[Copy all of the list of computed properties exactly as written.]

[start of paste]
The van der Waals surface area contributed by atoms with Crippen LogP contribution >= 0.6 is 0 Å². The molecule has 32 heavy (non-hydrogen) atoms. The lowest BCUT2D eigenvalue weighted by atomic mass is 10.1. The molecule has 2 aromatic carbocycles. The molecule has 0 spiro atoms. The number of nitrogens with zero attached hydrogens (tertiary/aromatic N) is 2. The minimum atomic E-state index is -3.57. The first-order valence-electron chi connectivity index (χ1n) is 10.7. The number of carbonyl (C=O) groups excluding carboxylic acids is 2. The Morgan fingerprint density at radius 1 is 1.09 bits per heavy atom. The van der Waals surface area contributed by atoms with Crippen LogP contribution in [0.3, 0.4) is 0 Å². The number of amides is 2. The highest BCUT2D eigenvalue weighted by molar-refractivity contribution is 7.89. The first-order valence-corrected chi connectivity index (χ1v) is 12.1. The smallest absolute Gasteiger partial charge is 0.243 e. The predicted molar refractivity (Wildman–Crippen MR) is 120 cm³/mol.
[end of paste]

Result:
The van der Waals surface area contributed by atoms with Crippen LogP contribution >= 0.6 is 0 Å². The molecule has 32 heavy (non-hydrogen) atoms. The lowest BCUT2D eigenvalue weighted by atomic mass is 10.1. The molecule has 2 aromatic carbocycles. The molecule has 0 spiro atoms. The number of nitrogens with zero attached hydrogens (tertiary/aromatic N) is 2. The minimum atomic E-state index is -3.57. The first-order valence-electron chi connectivity index (χ1n) is 10.7. The number of carbonyl (C=O) groups excluding carboxylic acids is 2. The Morgan fingerprint density at radius 1 is 1.09 bits per heavy atom. The van der Waals surface area contributed by atoms with Crippen LogP contribution in [0.3, 0.4) is 0 Å². The number of amides is 2. The highest BCUT2D eigenvalue weighted by molar-refractivity contribution is 7.89. The first-order valence-corrected chi connectivity index (χ1v) is 12.1. The smallest absolute Gasteiger partial charge is 0.243 e. The predicted molar refractivity (Wildman–Crippen MR) is 120 cm³/mol.